Since Wednesday, I have received so many compliments from the audience. At least 20-30 people came to talk to me after the speech to tell me how much they liked the phoenix story and my presentation was engaging, powerful and impressive. Someone even asked me if I learned stage performance! A few people said it was one of the best speeches of the whole session. Believe it or not, I am still receiving positive feedback from people days later!
Even before the speech, I already was reaping the rewards of your coaching and brilliant tips. Now, I look at speeches and presentations in completely new ways. I look for ideas. I search for what perception has been changed after the speech. I notice the storytelling techniques. I analysis the start and ending. Occasionally, I watched great speeches being delivered…and most times I wish the speakers could have taken your course!
Here’s what I learned…
First and foremost, develop a compelling idea.
Do not just inform the audience–challenge their mindset or shift the paradigm.
The process of developing an effective speech has 5 phases.
- Developing the strawman (outline).
- Flesh out the outline.
- Develop the PPT.
- Reduce the speech to key bullet points.
This process was a complete habit and game changer for me. My old process was to develop the PowerPoint first and then write scripts to support the PowerPoint. Now, I call this approach the “Corporate PowerPoint slave” approach. In my old way of creating speeches, the audience could not digest the heavily bulleted information in the PowerPoint and it reduced the role of the speaker by over-emphasizing the slides. The new approach provided by Fia, I did not even create the PowerPoint until Phase 3.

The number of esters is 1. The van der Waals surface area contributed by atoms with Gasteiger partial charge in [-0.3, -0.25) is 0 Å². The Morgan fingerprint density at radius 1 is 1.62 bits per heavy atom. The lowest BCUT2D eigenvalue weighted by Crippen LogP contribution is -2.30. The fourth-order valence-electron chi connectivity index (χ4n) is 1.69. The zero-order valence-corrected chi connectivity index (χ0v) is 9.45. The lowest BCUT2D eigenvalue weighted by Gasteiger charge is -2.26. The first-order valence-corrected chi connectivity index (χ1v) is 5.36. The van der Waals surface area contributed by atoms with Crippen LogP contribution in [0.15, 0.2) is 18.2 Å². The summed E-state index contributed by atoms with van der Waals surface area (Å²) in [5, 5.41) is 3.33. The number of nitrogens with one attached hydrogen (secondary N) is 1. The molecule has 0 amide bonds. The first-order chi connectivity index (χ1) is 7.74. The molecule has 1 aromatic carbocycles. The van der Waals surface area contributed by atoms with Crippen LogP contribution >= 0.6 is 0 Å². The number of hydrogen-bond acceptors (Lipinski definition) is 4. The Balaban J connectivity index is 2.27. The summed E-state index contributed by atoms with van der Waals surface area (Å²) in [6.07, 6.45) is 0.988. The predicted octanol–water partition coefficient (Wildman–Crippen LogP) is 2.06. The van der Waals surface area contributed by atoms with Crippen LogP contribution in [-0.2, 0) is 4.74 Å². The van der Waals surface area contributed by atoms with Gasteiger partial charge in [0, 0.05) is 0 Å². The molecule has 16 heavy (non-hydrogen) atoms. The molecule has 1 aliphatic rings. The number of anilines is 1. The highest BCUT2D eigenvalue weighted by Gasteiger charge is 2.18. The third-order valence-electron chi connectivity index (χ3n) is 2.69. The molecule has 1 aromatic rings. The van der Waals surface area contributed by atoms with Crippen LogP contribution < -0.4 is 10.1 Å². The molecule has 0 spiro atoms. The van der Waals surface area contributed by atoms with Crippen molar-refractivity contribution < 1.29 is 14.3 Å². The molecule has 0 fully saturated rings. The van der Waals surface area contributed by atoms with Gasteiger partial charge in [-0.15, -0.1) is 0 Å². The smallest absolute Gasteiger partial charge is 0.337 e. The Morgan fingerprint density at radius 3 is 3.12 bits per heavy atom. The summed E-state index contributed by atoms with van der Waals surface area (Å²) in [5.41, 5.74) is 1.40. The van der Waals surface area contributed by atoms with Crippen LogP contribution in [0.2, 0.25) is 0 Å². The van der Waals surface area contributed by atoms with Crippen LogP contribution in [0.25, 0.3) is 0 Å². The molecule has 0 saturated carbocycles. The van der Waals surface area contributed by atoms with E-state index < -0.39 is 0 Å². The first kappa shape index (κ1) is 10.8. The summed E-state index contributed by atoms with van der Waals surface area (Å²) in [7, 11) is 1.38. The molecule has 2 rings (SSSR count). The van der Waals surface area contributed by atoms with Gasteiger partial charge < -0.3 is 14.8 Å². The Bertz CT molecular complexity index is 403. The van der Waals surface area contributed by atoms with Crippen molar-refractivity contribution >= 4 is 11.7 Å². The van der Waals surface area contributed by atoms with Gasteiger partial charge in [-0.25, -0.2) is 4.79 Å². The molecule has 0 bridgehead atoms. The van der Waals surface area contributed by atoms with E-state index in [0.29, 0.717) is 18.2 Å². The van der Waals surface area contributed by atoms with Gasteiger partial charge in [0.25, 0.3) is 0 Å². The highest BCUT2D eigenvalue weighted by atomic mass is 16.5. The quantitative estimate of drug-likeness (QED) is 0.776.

Have a simple and cohesive storyline.
Fia taught me that for persuasive presentations, I introduce the problem (and make sure it really addresses the audience’s pain points). Then, introduce the current solution (why these solutions do not work) and my solution (and why it’s the best solution). I have noticed that this new structure is both engaging because you make it very relevant to the audience and easy to follow.
Use metaphor as a creative transformation of your idea.
I found an effective metaphor and it worked well for the story that I wanted to tell. Why? It was my own personal story. It was the inspiration for the revolution I was leading. And it helped people to digest the core strategies that I was suggesting. In addition, it became a creative device for the slide design.
Use powerful visuals to unpack the idea.
Use fewer words and more powerful visuals. High color contrast is preferred. And…forget the template!
Less is more.
I really struggled on this. Originally, I wanted to cover seven different points since that more information would be more comprehensive. However, after working with Fia, I realized that focusing on three points was absolutely crucial since the audience could not digest too much information in one talk. Actually, Fia advised me that most people will forget all three points and only remember one or two. So, choose wisely!